In the Barmer district of western Rajasthan, there are only two girls in the entire clan of 200-odd Rathore families. A conservative estimate puts the sex ratio here at 400 male children to two female children. The village of Devra in Jaisalmer district shot to fame in 1997 when, after a period of 110 years, Devra celebrated the marriage of the first female in the village to have survived to see her wedding day.
Source: The Pioneer, October 28, 2001
According to data published by a United Nations Population Fund (UNFPA) study entitled 'Sex-Selective Abortion and Fertility Decline in Haryana and Punjab', nearly 62,000 sex-selective abortions were conducted in Haryana during 1996-98, while 51,000 such tests took place in the state of Punjab. The report claims that female foeticide in urban Haryana comprises 81 per cent of all abortions, while in Punjab the figure is 26 per cent. Data from the National Family Health Survey (NFHS) and the Sample Research Survey (SRS) states that there was a five-fold increase in female foeticide in Haryana as compared to 18 per cent in Punjab. This has lowered the total fertility rate (TFR) in both states. According to the 1991 census, these two states registered the highest number of missing children within the age-group zero to six years.
Source: The Indian Express, October 15, 2001
Punjab has shown a continued decline in female sex ratio. In 1991, there were 875 females per thousand males. As per last year's records, the figure fell to 793 females per thousand males -- the lowest in the country.
Source : www.tehelka.com
Forty-seven babies, unwanted by their parents, have been received in Tamil Nadu's cradle baby scheme. That's 47 babies saved from infanticide In 1992, the Tamil Nadu government launched an innovative programme called the cradle scheme to save baby girls. If a mother did not want her child, she could leave it in a cradle placed outside the social welfare department. The scheme did not evoke much response initially and only 183 babies were received after its launch.In the months since the new government took office in May 2001, however, 47 babies have been received in the cradle scheme.The babies in government care are either sent to authorised adoption centres or to state-run homes. If the parents come back with a change of heart within two months, the babies are returned to them. However, no one has come back so far to reclaim a girl-child.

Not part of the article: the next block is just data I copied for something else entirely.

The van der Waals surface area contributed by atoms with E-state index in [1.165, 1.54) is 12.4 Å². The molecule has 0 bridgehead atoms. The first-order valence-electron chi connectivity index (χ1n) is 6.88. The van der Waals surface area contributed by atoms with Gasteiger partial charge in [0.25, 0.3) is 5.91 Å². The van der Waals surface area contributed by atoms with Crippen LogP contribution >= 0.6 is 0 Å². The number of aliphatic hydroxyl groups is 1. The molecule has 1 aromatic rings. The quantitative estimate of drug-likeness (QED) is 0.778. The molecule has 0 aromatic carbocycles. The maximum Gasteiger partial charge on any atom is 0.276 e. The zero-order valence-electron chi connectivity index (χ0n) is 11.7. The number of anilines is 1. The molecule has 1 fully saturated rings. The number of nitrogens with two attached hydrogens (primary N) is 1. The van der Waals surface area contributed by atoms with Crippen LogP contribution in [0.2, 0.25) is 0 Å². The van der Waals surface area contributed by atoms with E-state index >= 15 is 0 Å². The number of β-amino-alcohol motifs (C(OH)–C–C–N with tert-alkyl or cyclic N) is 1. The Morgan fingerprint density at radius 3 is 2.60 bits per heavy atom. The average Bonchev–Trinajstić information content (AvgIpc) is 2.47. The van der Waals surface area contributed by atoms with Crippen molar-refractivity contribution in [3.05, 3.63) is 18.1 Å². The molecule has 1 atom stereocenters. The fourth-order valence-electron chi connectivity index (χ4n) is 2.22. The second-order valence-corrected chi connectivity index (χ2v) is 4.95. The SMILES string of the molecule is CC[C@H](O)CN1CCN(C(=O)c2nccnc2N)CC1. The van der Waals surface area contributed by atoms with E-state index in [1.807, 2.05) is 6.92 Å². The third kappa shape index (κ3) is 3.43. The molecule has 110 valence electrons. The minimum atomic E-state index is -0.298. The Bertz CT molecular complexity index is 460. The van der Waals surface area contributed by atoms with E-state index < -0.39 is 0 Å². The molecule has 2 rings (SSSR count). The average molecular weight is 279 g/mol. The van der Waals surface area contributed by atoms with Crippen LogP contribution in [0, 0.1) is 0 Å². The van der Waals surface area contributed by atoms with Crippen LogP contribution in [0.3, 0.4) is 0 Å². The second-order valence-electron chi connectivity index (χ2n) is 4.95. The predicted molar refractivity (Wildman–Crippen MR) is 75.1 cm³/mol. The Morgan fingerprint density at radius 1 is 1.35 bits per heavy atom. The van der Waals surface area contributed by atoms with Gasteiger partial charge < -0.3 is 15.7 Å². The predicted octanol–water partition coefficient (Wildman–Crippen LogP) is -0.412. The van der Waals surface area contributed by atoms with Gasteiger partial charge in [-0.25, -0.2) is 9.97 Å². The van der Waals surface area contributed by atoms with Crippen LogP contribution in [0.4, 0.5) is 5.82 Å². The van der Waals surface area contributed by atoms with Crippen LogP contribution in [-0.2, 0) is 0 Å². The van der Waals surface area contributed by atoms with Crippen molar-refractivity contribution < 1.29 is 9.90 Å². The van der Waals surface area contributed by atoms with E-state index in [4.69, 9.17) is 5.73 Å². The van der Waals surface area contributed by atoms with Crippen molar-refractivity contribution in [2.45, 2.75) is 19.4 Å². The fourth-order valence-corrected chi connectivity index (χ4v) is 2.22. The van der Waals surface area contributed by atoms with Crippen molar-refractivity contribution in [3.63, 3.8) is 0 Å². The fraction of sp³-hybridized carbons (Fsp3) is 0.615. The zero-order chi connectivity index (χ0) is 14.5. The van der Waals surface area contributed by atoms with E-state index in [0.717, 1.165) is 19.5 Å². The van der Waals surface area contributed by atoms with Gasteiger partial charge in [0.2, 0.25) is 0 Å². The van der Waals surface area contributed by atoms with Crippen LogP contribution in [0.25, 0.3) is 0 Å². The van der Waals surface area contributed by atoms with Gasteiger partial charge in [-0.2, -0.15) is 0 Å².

Source: The BBC, December 12, 2001
The onus on Ultrasonic machine producers
On December 10, 2001, the Supreme Court (SC) issued notices to five multinational companies supplying ultrasound machines in the country to identify the purchasers of these machines. The five companies - Philips, Symonds, Toshiba, Larsen & Toubro and Wipro GE -- have been asked by the court to supply the names and addresses of the clinics and individuals in India to whom they have sold these machines in the last five years. The move is aimed at helping the government identify whether these clinics or persons were registered under the Pre-Natal Diagnostic Techniques (Regulation and Prevention of Misuse) (PNDT) Act, 1994. And to track down clinics where sex determination tests are conducted illegally.
Source: The Indian Express, December 12, 2001
On February 22, the union cabinet approved three amendments in the Medical Termination of Pregnancy Act (MTPA) of 1971. They are aimed at reducing the large number of deaths caused by illegal/unsafe abortions. Abortions in India account for more than 10 per cent of maternal deaths and illegal abortions are responsible for most of these deaths. One of the proposed amendments seeks to make illegal abortions a punishable offence.
Source: The Times of India, February 23, 2002